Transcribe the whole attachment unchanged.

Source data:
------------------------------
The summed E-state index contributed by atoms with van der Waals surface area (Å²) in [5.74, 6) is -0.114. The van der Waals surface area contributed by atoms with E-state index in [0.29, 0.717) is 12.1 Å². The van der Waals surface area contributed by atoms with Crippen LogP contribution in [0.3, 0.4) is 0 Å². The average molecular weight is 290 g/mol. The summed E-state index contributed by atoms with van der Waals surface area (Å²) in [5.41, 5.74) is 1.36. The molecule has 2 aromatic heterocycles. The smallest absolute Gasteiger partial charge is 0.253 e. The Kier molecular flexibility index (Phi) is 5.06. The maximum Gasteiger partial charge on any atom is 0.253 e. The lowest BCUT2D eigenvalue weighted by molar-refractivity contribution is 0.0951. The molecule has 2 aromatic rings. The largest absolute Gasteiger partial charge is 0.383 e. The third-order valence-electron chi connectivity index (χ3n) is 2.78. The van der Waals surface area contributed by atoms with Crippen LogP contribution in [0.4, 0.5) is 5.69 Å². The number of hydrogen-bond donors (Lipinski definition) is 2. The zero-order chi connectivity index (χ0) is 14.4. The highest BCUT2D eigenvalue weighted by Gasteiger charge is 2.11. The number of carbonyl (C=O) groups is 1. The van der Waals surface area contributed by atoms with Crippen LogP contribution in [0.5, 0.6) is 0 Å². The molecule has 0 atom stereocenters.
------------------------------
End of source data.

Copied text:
The summed E-state index contributed by atoms with van der Waals surface area (Å²) in [5.74, 6) is -0.114. The van der Waals surface area contributed by atoms with E-state index in [0.29, 0.717) is 12.1 Å². The van der Waals surface area contributed by atoms with Crippen LogP contribution in [0.3, 0.4) is 0 Å². The average molecular weight is 290 g/mol. The summed E-state index contributed by atoms with van der Waals surface area (Å²) in [5.41, 5.74) is 1.36. The molecule has 2 aromatic heterocycles. The smallest absolute Gasteiger partial charge is 0.253 e. The Kier molecular flexibility index (Phi) is 5.06. The maximum Gasteiger partial charge on any atom is 0.253 e. The lowest BCUT2D eigenvalue weighted by molar-refractivity contribution is 0.0951. The molecule has 2 aromatic rings. The largest absolute Gasteiger partial charge is 0.383 e. The third-order valence-electron chi connectivity index (χ3n) is 2.78. The van der Waals surface area contributed by atoms with Crippen LogP contribution in [0.4, 0.5) is 5.69 Å². The number of hydrogen-bond donors (Lipinski definition) is 2. The zero-order chi connectivity index (χ0) is 14.4. The highest BCUT2D eigenvalue weighted by Gasteiger charge is 2.11. The number of carbonyl (C=O) groups is 1. The van der Waals surface area contributed by atoms with Crippen LogP contribution in [0.5, 0.6) is 0 Å². The molecule has 0 atom stereocenters.